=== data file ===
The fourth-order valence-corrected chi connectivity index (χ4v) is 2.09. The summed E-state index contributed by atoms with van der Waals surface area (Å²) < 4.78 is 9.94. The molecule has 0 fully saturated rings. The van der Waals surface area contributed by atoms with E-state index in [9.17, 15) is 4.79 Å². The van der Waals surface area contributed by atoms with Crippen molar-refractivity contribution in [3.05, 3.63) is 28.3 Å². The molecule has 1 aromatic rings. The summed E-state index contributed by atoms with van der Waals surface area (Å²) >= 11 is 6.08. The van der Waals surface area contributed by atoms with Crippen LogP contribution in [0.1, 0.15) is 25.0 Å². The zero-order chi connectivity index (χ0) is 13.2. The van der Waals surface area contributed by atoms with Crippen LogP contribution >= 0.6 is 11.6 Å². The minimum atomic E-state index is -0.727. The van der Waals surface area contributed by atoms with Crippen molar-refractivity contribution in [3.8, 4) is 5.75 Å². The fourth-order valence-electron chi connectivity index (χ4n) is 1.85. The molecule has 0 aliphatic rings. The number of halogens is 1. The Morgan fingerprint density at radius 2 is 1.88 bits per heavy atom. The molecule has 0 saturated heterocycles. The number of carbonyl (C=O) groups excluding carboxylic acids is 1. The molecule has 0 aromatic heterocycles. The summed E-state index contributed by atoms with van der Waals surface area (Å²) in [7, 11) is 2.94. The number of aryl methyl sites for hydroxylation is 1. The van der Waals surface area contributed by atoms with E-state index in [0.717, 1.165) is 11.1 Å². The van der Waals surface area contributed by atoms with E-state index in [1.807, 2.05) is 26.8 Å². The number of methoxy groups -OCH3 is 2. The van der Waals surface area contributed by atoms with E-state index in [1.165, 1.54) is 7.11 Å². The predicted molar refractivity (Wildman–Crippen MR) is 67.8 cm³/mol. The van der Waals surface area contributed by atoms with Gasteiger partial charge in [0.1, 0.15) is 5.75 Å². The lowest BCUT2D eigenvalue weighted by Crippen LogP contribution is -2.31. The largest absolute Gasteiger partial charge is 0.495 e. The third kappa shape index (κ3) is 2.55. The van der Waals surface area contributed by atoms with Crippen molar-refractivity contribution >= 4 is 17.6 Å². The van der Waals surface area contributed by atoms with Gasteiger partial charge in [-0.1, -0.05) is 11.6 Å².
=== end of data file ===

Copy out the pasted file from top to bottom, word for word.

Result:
The fourth-order valence-corrected chi connectivity index (χ4v) is 2.09. The summed E-state index contributed by atoms with van der Waals surface area (Å²) < 4.78 is 9.94. The molecule has 0 fully saturated rings. The van der Waals surface area contributed by atoms with E-state index in [9.17, 15) is 4.79 Å². The van der Waals surface area contributed by atoms with Crippen molar-refractivity contribution in [3.05, 3.63) is 28.3 Å². The molecule has 1 aromatic rings. The summed E-state index contributed by atoms with van der Waals surface area (Å²) >= 11 is 6.08. The van der Waals surface area contributed by atoms with Crippen LogP contribution in [0.1, 0.15) is 25.0 Å². The zero-order chi connectivity index (χ0) is 13.2. The van der Waals surface area contributed by atoms with Crippen LogP contribution >= 0.6 is 11.6 Å². The minimum atomic E-state index is -0.727. The van der Waals surface area contributed by atoms with Crippen molar-refractivity contribution in [3.8, 4) is 5.75 Å². The fourth-order valence-electron chi connectivity index (χ4n) is 1.85. The molecule has 0 aliphatic rings. The number of halogens is 1. The Morgan fingerprint density at radius 2 is 1.88 bits per heavy atom. The molecule has 0 saturated heterocycles. The number of carbonyl (C=O) groups excluding carboxylic acids is 1. The molecule has 0 aromatic heterocycles. The summed E-state index contributed by atoms with van der Waals surface area (Å²) in [7, 11) is 2.94. The number of aryl methyl sites for hydroxylation is 1. The van der Waals surface area contributed by atoms with E-state index in [0.717, 1.165) is 11.1 Å². The van der Waals surface area contributed by atoms with E-state index in [1.807, 2.05) is 26.8 Å². The number of methoxy groups -OCH3 is 2. The van der Waals surface area contributed by atoms with E-state index in [1.165, 1.54) is 7.11 Å². The predicted molar refractivity (Wildman–Crippen MR) is 67.8 cm³/mol. The van der Waals surface area contributed by atoms with Gasteiger partial charge in [0.1, 0.15) is 5.75 Å². The lowest BCUT2D eigenvalue weighted by Crippen LogP contribution is -2.31. The largest absolute Gasteiger partial charge is 0.495 e. The third kappa shape index (κ3) is 2.55. The van der Waals surface area contributed by atoms with Crippen molar-refractivity contribution >= 4 is 17.6 Å². The van der Waals surface area contributed by atoms with Gasteiger partial charge in [-0.1, -0.05) is 11.6 Å².